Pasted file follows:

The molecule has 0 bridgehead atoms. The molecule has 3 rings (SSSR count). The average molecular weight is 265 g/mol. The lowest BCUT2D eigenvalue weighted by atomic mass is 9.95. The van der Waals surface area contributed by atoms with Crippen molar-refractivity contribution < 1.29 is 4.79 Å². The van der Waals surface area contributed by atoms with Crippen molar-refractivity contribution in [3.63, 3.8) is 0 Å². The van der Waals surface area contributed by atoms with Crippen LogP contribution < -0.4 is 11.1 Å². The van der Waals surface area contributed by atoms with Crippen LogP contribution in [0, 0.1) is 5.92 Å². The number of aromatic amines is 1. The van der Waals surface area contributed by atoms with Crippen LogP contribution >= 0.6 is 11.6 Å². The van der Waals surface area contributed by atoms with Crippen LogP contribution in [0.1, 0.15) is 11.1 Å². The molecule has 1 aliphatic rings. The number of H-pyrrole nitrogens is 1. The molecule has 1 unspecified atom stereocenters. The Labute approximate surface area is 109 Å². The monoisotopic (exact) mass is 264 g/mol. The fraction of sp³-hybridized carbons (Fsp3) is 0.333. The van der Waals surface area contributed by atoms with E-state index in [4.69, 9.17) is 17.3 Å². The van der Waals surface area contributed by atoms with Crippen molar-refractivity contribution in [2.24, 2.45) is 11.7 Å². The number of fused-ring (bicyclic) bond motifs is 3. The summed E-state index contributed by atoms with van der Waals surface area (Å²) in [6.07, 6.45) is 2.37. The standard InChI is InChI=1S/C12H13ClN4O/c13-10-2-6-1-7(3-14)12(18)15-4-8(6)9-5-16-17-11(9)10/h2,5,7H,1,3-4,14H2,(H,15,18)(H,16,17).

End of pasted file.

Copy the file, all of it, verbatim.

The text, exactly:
The molecule has 0 bridgehead atoms. The molecule has 3 rings (SSSR count). The average molecular weight is 265 g/mol. The lowest BCUT2D eigenvalue weighted by atomic mass is 9.95. The van der Waals surface area contributed by atoms with Crippen molar-refractivity contribution < 1.29 is 4.79 Å². The van der Waals surface area contributed by atoms with Crippen molar-refractivity contribution in [3.63, 3.8) is 0 Å². The van der Waals surface area contributed by atoms with Crippen LogP contribution < -0.4 is 11.1 Å². The van der Waals surface area contributed by atoms with Crippen LogP contribution in [0, 0.1) is 5.92 Å². The number of aromatic amines is 1. The van der Waals surface area contributed by atoms with Crippen LogP contribution >= 0.6 is 11.6 Å². The van der Waals surface area contributed by atoms with Crippen LogP contribution in [0.1, 0.15) is 11.1 Å². The molecule has 1 aliphatic rings. The number of H-pyrrole nitrogens is 1. The molecule has 1 unspecified atom stereocenters. The Labute approximate surface area is 109 Å². The monoisotopic (exact) mass is 264 g/mol. The fraction of sp³-hybridized carbons (Fsp3) is 0.333. The van der Waals surface area contributed by atoms with E-state index in [4.69, 9.17) is 17.3 Å². The van der Waals surface area contributed by atoms with Crippen molar-refractivity contribution in [2.24, 2.45) is 11.7 Å². The number of fused-ring (bicyclic) bond motifs is 3. The summed E-state index contributed by atoms with van der Waals surface area (Å²) in [6.07, 6.45) is 2.37. The standard InChI is InChI=1S/C12H13ClN4O/c13-10-2-6-1-7(3-14)12(18)15-4-8(6)9-5-16-17-11(9)10/h2,5,7H,1,3-4,14H2,(H,15,18)(H,16,17).